UPDATED 7:25 p.m. ET: Trump has shared a new statement, where he reiterates plans for an "orderly transition." He also addressed the pro-Trump riot at the Capitol building, calling it a "heinous attack."

"The demonstrators who infiltrated the Capitol have defiled the seat of American democracy," he said. "To those who engaged in the acts of violence and destruction, you do not represent our country. And to those who broke the law, you will pay."

Watch his full video statement below.

See original story below.

In a statement released early Thursday, shared to Twitter by aide Dan Scavino, Donald Trump said there will be an "orderly transition" to Joe Biden's presidency.

Trump has refused to concede since the results of the election were verified, and has been fighting to overturn the results in his favor ever since. It all reached a boiling point on Wednesday as Trump supporters broke into the U.S. Capitol, delaying the process of Congress certifying President-elect Biden's electoral college victory. His new statement isn't exactly him conceding, but he does suggest he won't be putting up a fight on Jan. 20.

"Even though I totally disagree with the outcome of the election, and the facts bear me out, nevertheless there will be an orderly transition on January 20th," reads Trump's statement. "I have always said we would continue our fight to ensure that only legal votes were counted. While this represents the end of the greatest first term in presidential history, it’s only the beginning of our fight to Make America Great Again!"

Trump did not share the statement himself because his social media accounts are currently locked after he continued to spew unfounded claims of election fraud amid Wednesday's chaos, openly sympathizing with those breaking into the Capitol. "I know your pain," he said in a video that has since been deleted. "There's never been a time like this, where such a thing happened where they can take it away from all of us." He said he "loves" his supporters in the clip, and told the "very special" people who took to the Capitol to "go home in peace."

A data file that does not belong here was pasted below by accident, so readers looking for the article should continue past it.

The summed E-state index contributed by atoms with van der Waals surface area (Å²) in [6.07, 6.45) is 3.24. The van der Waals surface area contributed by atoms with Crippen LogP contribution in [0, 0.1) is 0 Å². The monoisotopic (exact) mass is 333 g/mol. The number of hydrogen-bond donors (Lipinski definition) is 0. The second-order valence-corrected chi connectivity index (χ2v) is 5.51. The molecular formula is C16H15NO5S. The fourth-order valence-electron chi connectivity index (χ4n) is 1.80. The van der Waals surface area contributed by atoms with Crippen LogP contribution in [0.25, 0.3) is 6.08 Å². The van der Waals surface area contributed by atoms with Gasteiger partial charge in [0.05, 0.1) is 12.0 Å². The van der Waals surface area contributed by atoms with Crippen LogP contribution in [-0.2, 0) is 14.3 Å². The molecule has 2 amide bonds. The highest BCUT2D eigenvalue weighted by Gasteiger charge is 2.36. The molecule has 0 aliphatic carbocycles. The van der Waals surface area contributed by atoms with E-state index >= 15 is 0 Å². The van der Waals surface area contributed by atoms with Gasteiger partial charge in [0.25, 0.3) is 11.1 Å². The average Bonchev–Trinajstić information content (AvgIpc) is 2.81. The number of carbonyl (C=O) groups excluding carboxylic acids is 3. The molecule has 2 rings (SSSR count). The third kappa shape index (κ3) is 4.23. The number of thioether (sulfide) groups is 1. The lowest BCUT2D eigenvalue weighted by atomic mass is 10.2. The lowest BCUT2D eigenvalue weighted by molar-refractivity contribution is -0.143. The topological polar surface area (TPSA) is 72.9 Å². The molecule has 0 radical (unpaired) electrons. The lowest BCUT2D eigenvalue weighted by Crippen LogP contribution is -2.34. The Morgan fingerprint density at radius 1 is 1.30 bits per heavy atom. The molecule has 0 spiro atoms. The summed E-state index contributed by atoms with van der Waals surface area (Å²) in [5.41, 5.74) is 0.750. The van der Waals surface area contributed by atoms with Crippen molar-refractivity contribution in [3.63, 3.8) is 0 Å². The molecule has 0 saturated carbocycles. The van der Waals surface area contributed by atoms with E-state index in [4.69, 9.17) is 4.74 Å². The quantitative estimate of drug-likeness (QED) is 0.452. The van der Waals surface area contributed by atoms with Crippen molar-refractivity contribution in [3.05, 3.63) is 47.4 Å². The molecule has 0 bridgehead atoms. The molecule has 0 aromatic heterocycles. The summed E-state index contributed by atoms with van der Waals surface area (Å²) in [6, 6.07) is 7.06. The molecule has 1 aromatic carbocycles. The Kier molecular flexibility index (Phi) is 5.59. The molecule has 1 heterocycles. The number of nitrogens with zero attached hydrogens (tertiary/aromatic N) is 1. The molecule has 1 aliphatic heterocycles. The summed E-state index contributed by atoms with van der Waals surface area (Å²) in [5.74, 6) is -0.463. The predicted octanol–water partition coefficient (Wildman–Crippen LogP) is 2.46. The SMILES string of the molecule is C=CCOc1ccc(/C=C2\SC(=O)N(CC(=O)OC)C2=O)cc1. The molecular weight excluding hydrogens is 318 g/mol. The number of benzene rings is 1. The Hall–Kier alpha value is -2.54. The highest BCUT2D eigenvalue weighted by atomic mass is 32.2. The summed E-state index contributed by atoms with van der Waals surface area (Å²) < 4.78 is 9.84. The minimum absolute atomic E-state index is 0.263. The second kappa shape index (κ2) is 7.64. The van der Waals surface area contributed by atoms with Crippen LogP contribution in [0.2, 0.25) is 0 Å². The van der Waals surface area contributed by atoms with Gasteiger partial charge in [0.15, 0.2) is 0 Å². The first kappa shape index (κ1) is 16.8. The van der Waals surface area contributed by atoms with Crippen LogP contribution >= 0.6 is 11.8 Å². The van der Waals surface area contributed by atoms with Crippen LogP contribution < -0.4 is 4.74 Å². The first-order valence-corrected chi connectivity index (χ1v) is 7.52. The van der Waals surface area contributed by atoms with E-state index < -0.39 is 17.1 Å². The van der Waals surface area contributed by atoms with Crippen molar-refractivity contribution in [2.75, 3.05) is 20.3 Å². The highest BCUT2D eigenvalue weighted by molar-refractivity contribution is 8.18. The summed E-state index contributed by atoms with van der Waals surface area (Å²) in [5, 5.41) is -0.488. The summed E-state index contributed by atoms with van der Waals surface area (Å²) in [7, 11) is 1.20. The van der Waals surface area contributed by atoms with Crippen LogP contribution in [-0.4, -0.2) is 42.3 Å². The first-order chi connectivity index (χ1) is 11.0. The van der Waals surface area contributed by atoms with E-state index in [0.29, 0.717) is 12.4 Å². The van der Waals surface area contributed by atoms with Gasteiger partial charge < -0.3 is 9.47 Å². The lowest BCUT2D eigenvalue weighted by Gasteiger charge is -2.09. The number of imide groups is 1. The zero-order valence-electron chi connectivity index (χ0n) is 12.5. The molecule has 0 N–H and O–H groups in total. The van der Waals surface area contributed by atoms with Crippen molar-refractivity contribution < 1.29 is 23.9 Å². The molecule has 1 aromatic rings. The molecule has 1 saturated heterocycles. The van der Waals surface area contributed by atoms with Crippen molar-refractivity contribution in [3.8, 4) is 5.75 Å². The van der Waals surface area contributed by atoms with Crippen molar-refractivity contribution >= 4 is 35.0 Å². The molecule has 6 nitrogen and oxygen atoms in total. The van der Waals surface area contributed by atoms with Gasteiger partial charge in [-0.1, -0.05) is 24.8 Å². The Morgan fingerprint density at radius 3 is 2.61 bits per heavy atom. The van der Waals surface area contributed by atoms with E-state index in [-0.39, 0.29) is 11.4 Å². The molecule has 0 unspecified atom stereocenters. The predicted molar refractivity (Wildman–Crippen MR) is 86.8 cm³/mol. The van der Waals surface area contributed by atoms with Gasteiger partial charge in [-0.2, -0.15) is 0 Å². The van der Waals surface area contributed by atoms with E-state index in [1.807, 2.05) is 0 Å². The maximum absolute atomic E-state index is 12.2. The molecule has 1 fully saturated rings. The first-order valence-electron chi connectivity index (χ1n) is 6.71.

Prior to the violence, Trump had pressured Republicans to protest the results. In fact, he had urged Mike Pence in particular to reject certain state results, although Pence pretty much refused to do so and presided over the counting of the electoral votes once D.C. was secured. "To those who wreaked havoc in our Capitol today, you did not win," said the VP. "Violence never wins. Freedom wins. And this is still the people’s House."

In response to the events, the Guardian reports that Trump's Deputy National Security Adviser Matt Pottinger, and former Chief of Staff Mick Mulvaney resigned. Two further senior White House officials, National Security Adviser Robert O'Brien and Deputy Chief of Staff Chris Liddell, are also reportedly considering resigning from their positions.

United States Rep. Ilhan Omar said she is drawing up Articles of Impeachment against Trump, while Rep. Cori Bush introduced legislation calling on those in Congress who have supported Trump's unfounded claims of voter fraud to be investigated and potentially removed from their roles.

At least 52 arrests were made in Washington, D.C. on Wednesday, while D.C. Metro Police Department chief Robert Contee said two pipe bombs were found. 

"26 of these 52 arrests were made on Capitol grounds," said Contee. "Additionally, two pipe bombs have been recovered—one pipe bomb from the DNC, another pipe bomb from the RNC. A cooler from a vehicle with a long gun in it that also included Molotov cocktails, this also was on the grounds of the Capitol."